What if you work a job in a chemical factory because you have a chemistry background and you hate it.. and all you enjoy doing is video games and tennis, both of which you suck at.
Here’s what I have found that may help guide you there.
This is based on a TON of “follow your passion” material online and offline like the book So Good They Can’t Ignore You by Cal Newport.
- Discover new passions. If you have the problem of too few passions, try new things to discover more. It’s a myth to only have one passion that you can use to make money. Asian Boss did an interview with a pro soccer player that got fatally injured and found a new passion in electronic music. Now, this man makes a great living off music. It took him a lot of years of working manual labor at a hotel, while growing his music career on the side. Lewis Howes did a similar thing: he was a pro football player that got injured, slept on a couch, and hustled for years to become an entrepreneur. Evan Carmichael didn’t think he’d like salsa, but he tries everything at least once. It turned into his favorite hobby. I recommend trying things at least 3 times because the first could be a bad experience for a random reason.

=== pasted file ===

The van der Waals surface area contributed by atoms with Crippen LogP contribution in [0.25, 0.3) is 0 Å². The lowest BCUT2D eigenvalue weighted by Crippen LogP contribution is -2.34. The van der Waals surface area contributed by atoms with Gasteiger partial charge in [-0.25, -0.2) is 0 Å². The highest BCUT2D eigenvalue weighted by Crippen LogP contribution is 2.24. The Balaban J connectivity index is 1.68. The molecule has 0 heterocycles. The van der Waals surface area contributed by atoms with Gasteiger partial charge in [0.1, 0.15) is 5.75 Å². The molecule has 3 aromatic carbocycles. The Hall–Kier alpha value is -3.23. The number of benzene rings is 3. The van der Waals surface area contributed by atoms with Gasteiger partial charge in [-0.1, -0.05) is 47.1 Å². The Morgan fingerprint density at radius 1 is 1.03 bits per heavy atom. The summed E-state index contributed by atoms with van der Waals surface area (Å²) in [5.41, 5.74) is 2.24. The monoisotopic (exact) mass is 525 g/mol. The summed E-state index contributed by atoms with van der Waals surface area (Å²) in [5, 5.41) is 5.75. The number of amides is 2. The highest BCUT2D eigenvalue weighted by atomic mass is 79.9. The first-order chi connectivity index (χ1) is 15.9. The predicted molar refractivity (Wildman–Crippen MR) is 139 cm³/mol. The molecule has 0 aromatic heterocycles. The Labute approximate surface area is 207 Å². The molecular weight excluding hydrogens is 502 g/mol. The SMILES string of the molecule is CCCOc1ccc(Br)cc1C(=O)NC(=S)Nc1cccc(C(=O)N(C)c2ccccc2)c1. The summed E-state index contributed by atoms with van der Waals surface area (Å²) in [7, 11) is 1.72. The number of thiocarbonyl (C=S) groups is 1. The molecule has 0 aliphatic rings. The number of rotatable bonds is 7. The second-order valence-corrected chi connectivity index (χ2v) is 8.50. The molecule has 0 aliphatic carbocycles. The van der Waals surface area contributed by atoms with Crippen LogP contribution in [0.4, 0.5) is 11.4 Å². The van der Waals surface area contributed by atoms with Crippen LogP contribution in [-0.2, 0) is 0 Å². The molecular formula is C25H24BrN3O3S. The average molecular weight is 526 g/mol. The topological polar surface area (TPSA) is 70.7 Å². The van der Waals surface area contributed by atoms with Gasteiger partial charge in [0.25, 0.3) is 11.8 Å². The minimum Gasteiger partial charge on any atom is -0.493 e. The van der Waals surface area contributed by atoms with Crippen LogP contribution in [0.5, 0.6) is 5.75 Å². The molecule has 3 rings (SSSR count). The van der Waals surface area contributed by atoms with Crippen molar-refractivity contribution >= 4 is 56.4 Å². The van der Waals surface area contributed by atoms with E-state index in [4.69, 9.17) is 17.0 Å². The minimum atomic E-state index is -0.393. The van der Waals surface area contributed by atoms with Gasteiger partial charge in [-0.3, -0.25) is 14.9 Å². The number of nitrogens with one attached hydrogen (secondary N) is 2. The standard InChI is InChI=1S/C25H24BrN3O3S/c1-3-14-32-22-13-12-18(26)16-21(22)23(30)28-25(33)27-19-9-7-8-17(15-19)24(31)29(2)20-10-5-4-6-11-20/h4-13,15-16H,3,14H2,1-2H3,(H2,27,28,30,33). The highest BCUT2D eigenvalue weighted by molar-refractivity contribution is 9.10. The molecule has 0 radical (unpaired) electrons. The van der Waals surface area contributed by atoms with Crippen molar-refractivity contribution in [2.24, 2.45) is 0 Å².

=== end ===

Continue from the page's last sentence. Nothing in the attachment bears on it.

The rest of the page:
- Over many years, develop and shape those passions into something that is monetizable. Become GOOD at a passion. Research how you can make money from them. It will take hard work, it will not happen overnight, it will take patience, it will take smarts to see which passions are and are not monetizable, it will take research. But if you’re willing to do it, you can. Create your new lifestyle.
Again, this is just based off my current experiences. This advice may change over time.